In John Sloan: Drawing on Illustration, my new book from Yale University Press, I use the work of Sloan—an early twentieth-century American artist and member of The Eight and the Ashcan School–as a lens through which to consider the subject of illustration more broadly. As such, while the book focuses primarily on the several decades around the turn of the twentieth century, I repeatedly link this historical content to matters closer to our own time. For instance, I relate the growing obsolescence of newspaper illustrating around 1900, which was spurred by refinements in photographic halftone reproduction, to a similar eclipsing of photojournalism today (since, in a world in which there’s a camera in every phone, every one of us is potentially a documentary photographer); and I discuss how blogs and online discussion forums are still buzzing with debates about the appropriation of popular images by fine artists from decades ago, such as Roy Lichtenstein’s 1960s Pop art borrowings from comic books. Similarly, if the book takes one artist as its main subject, it simultaneously touches on a wide range of figures—from Charles Dana Gibson and Robert Henri to Marcel Duchamp and Andy Warhol—while tracking the longer historical trajectory of illustration, including a section of the introduction, titled “What is Illustration?” that puts forth a list of the constitutive characteristics of illustrating as a modern visual form.
The process of researching and writing the book opened my eyes to the wide reach of illustration in contemporary culture. That’s true not just of a substantial portion of the twentieth-century image bank—cartoons and comic books, movie posters, all manner of print advertisements, political propaganda, et al.—but also of newer arrivals to the party, including computer-animated films and the sprawling, invented worlds of electronic video games. Illustration, defined as the creation of images that tell a story or deliver a message, lies at the heart of all these myriad cultural forms. While the dominance of modernist criticism throughout much of the last century meant that such products were often viewed with a skeptical eye by the cognoscenti (the influential critic Clement Greenberg famously railed against the destructive impact of what he called “kitsch,” a catchall category that included illustration), in our own time they have won acceptance in high culture. That is clear, for instance, in the recent embrace of the graphic novel as an accepted literary genre, as witnessed in the celebration of such important efforts as Marjane Satrapi’s Persepolis and Alison Bechdel’s Fun Home. (Some would place such sequential art in a category apart from illustration, but I myself envision these types of graphic narratives, alongside comic books and comic strips, as a subset of the broader category of word-image combinations.) And, in our so-called post-medium age, illustration’s impact is evident as well in the contemporary visual arts (a development which no doubt would have dismayed Greenberg), with illustrative modes employed by such artists as William Kentridge, Kara Walker, and Robin Rhode.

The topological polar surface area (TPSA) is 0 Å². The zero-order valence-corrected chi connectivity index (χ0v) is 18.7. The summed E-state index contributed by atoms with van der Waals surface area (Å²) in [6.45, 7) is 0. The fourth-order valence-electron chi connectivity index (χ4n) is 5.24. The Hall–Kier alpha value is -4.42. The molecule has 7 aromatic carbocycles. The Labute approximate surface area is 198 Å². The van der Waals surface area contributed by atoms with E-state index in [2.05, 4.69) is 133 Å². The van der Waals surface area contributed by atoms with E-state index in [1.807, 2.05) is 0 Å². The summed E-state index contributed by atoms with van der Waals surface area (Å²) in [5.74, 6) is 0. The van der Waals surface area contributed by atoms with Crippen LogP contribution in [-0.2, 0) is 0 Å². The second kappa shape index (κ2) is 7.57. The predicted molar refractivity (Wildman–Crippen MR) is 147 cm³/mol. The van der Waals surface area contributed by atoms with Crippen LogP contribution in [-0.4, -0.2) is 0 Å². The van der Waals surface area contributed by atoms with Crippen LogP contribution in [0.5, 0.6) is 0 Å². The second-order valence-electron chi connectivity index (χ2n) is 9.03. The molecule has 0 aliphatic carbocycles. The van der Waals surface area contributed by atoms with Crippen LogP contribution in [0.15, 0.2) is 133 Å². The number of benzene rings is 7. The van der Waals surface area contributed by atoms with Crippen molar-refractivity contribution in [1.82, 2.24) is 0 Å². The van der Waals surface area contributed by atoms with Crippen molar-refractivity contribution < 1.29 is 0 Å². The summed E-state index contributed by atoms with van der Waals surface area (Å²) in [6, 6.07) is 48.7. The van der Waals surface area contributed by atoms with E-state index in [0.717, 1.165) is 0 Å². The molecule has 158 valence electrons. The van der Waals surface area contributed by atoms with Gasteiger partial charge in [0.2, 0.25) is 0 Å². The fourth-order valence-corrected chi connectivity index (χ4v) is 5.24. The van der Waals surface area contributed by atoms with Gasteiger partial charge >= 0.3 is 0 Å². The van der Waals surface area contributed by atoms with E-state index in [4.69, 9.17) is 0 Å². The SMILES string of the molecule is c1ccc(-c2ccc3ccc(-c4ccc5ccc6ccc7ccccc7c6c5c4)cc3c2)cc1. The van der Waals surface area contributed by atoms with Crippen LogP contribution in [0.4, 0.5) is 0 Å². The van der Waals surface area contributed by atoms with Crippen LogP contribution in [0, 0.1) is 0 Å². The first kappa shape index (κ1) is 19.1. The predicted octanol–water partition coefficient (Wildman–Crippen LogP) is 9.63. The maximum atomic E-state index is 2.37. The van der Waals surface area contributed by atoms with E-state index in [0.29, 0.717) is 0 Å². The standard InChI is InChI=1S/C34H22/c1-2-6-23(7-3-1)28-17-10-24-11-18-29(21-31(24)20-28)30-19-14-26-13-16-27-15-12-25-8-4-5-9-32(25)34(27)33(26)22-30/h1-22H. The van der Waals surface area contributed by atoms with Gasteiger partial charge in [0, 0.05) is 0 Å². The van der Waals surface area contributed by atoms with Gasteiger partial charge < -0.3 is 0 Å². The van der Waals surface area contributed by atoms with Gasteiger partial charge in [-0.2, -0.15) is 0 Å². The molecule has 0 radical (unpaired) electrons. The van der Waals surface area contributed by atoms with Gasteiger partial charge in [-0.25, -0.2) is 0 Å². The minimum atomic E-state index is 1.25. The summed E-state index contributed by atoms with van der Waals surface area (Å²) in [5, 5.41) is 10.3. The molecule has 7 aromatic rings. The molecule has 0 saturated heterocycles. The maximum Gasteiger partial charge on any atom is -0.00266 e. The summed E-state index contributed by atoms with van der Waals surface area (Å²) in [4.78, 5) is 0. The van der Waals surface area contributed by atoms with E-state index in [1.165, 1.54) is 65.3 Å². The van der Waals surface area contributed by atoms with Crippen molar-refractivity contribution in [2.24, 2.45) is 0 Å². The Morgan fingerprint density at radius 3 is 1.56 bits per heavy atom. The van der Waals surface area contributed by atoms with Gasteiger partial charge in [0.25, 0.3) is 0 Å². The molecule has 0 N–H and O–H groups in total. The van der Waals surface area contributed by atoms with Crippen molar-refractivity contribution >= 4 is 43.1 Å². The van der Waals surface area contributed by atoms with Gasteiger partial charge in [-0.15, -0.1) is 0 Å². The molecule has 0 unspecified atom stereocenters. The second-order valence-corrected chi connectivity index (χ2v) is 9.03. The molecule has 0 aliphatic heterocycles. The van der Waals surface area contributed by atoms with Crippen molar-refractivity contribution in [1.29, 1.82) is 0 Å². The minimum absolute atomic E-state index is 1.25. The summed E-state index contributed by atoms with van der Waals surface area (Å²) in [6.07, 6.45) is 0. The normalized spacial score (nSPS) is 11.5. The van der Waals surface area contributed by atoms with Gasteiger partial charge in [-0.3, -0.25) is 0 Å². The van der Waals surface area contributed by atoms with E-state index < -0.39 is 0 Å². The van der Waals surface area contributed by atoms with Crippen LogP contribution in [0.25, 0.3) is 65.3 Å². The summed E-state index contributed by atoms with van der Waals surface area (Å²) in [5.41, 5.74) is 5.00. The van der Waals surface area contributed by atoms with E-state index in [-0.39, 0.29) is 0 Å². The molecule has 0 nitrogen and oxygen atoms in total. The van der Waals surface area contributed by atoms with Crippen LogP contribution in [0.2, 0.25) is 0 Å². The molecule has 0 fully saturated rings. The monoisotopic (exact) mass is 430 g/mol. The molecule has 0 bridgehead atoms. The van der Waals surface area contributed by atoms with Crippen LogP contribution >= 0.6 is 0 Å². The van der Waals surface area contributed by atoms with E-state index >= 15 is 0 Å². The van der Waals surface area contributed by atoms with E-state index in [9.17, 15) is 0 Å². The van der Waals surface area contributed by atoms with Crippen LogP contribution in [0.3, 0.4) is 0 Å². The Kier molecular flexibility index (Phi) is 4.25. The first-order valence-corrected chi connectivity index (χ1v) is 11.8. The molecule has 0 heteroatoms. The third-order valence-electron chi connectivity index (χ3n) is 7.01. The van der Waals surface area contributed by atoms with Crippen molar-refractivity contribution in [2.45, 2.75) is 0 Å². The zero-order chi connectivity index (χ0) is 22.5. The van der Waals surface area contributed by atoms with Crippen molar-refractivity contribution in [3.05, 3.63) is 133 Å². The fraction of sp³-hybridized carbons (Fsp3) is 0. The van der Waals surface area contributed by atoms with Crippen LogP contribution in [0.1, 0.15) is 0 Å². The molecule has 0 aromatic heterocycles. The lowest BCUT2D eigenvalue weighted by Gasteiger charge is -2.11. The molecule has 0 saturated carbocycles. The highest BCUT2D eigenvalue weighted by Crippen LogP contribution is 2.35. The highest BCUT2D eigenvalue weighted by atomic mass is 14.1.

This line of observation can be extended even further. A reasonable argument can be made that illustration is the lingua franca of our digital, networked culture, through specific forms of online and social media communication. Take the case of emoticons or emoji, those near-ubiquitous, emblemlike pictures that are used to convey emotional tone—surprise, sadness, a wink or grin, or what have you—in electronic messaging. Any time you add one of these to a text, instant message, or e-mail, you are doing a kind of illustrating; perhaps only in the simplest sense of that term, as a joining together of image and text for communicative purposes, but a form of illustration nonetheless. Similarly, one of the most common devices on websites like Reddit is the so-called image macro, comprised of a short (usually humorous) text added to a picture. These tend to feature characters plucked from pop culture (like Fry from Futurama or Captain Jean-Luc Picard from Star Trek: The Next Generation) or such memorable, user-generated characters as Success Kid, Overly Attached Girlfriend, and Bad Luck Brian. A website like Livememe, which allows you to add captions to these sorts of stock images, is basically an online illustration generator.
Obviously, the everyday user’s selection of emoticons and memelike image macros is far from the work of professional illustrators, who are trained to craft pictures for storytelling and messaging purposes, but the basic communicative functions are there nonetheless. As we recognize the widespread impact of this distinctive conjoining of pictures and words, the study of illustration—its history, its techniques, its major practitioners—grows ever more relevant.
* This essay was originally posted by Yale University Press on May 15, 2014.
May 29, 2014
Michael Lobel is professor of art history at Purchase College, State University of New York. In 2011 Dr. Lobel received a Rockwell Center Fellowship for senior scholars to assist his research toward the creation of this publication.